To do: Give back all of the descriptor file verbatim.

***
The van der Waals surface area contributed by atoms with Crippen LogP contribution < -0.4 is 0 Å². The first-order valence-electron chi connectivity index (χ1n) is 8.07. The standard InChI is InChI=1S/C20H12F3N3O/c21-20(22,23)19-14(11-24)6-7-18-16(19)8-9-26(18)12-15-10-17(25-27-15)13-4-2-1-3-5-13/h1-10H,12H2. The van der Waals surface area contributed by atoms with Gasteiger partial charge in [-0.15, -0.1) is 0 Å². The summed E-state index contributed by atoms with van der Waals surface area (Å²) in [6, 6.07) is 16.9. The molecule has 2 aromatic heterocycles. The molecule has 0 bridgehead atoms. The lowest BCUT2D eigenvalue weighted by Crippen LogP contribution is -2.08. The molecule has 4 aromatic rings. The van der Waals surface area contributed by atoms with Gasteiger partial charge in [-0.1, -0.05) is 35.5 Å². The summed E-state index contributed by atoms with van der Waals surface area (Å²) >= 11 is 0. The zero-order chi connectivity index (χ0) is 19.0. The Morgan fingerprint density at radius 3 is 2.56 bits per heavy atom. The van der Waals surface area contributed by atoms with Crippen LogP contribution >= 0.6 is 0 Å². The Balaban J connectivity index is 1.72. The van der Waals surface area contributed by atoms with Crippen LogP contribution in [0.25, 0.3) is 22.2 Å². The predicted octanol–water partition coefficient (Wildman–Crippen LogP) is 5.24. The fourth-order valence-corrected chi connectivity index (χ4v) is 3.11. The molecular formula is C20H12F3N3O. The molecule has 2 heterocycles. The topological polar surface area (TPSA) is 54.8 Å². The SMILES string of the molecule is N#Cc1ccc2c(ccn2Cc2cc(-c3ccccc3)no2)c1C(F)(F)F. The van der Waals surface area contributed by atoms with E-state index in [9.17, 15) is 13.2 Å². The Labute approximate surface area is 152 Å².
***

The van der Waals surface area contributed by atoms with Crippen LogP contribution < -0.4 is 0 Å². The first-order valence-electron chi connectivity index (χ1n) is 8.07. The standard InChI is InChI=1S/C20H12F3N3O/c21-20(22,23)19-14(11-24)6-7-18-16(19)8-9-26(18)12-15-10-17(25-27-15)13-4-2-1-3-5-13/h1-10H,12H2. The van der Waals surface area contributed by atoms with Gasteiger partial charge in [-0.15, -0.1) is 0 Å². The summed E-state index contributed by atoms with van der Waals surface area (Å²) in [6, 6.07) is 16.9. The molecule has 2 aromatic heterocycles. The molecule has 0 bridgehead atoms. The lowest BCUT2D eigenvalue weighted by Crippen LogP contribution is -2.08. The molecule has 4 aromatic rings. The van der Waals surface area contributed by atoms with Gasteiger partial charge in [-0.1, -0.05) is 35.5 Å². The summed E-state index contributed by atoms with van der Waals surface area (Å²) >= 11 is 0. The zero-order chi connectivity index (χ0) is 19.0. The Morgan fingerprint density at radius 3 is 2.56 bits per heavy atom. The van der Waals surface area contributed by atoms with Crippen LogP contribution >= 0.6 is 0 Å². The Balaban J connectivity index is 1.72. The van der Waals surface area contributed by atoms with Crippen LogP contribution in [0.25, 0.3) is 22.2 Å². The predicted octanol–water partition coefficient (Wildman–Crippen LogP) is 5.24. The fourth-order valence-corrected chi connectivity index (χ4v) is 3.11. The molecular formula is C20H12F3N3O. The molecule has 2 heterocycles. The topological polar surface area (TPSA) is 54.8 Å². The SMILES string of the molecule is N#Cc1ccc2c(ccn2Cc2cc(-c3ccccc3)no2)c1C(F)(F)F. The van der Waals surface area contributed by atoms with E-state index in [9.17, 15) is 13.2 Å². The Labute approximate surface area is 152 Å².